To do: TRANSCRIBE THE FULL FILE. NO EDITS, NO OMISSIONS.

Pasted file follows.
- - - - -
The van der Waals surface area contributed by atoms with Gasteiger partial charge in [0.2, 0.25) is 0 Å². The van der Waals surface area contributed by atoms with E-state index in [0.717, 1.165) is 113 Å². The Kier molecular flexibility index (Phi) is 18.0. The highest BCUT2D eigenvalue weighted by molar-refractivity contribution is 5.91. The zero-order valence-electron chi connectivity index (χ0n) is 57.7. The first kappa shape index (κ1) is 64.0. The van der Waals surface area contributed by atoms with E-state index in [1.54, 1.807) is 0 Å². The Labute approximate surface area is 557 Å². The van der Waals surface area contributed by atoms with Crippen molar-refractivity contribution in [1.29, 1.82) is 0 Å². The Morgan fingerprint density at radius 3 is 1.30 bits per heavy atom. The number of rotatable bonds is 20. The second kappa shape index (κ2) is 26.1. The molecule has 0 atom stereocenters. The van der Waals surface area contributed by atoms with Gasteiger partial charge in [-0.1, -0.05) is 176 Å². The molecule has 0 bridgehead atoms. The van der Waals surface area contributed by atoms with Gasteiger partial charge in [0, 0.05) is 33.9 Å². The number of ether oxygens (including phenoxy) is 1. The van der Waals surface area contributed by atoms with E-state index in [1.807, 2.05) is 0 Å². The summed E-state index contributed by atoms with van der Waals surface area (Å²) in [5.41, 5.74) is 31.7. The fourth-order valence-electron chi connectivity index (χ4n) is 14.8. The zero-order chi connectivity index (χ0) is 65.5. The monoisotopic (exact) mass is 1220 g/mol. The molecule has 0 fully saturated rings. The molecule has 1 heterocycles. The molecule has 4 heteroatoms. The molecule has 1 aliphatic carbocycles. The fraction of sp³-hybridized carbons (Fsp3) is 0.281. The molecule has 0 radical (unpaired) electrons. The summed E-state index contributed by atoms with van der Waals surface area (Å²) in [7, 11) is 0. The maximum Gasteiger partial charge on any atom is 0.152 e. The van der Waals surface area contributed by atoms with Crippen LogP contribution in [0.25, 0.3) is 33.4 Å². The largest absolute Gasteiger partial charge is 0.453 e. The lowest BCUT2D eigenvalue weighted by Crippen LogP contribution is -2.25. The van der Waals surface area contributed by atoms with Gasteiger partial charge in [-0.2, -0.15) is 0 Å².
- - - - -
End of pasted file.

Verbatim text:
The van der Waals surface area contributed by atoms with Gasteiger partial charge in [0.2, 0.25) is 0 Å². The van der Waals surface area contributed by atoms with E-state index in [0.717, 1.165) is 113 Å². The Kier molecular flexibility index (Phi) is 18.0. The highest BCUT2D eigenvalue weighted by molar-refractivity contribution is 5.91. The zero-order valence-electron chi connectivity index (χ0n) is 57.7. The first kappa shape index (κ1) is 64.0. The van der Waals surface area contributed by atoms with E-state index in [1.54, 1.807) is 0 Å². The Labute approximate surface area is 557 Å². The van der Waals surface area contributed by atoms with Crippen molar-refractivity contribution in [1.29, 1.82) is 0 Å². The Morgan fingerprint density at radius 3 is 1.30 bits per heavy atom. The number of rotatable bonds is 20. The second kappa shape index (κ2) is 26.1. The molecule has 0 atom stereocenters. The van der Waals surface area contributed by atoms with Gasteiger partial charge in [-0.1, -0.05) is 176 Å². The molecule has 0 bridgehead atoms. The van der Waals surface area contributed by atoms with Gasteiger partial charge in [0, 0.05) is 33.9 Å². The number of ether oxygens (including phenoxy) is 1. The van der Waals surface area contributed by atoms with E-state index in [1.807, 2.05) is 0 Å². The summed E-state index contributed by atoms with van der Waals surface area (Å²) in [5.41, 5.74) is 31.7. The fourth-order valence-electron chi connectivity index (χ4n) is 14.8. The zero-order chi connectivity index (χ0) is 65.5. The monoisotopic (exact) mass is 1220 g/mol. The molecule has 0 fully saturated rings. The molecule has 1 heterocycles. The molecule has 4 heteroatoms. The molecule has 1 aliphatic carbocycles. The fraction of sp³-hybridized carbons (Fsp3) is 0.281. The molecule has 0 radical (unpaired) electrons. The summed E-state index contributed by atoms with van der Waals surface area (Å²) in [7, 11) is 0. The maximum Gasteiger partial charge on any atom is 0.152 e. The van der Waals surface area contributed by atoms with Crippen LogP contribution in [0.25, 0.3) is 33.4 Å². The largest absolute Gasteiger partial charge is 0.453 e. The lowest BCUT2D eigenvalue weighted by Crippen LogP contribution is -2.25. The van der Waals surface area contributed by atoms with Gasteiger partial charge in [-0.2, -0.15) is 0 Å².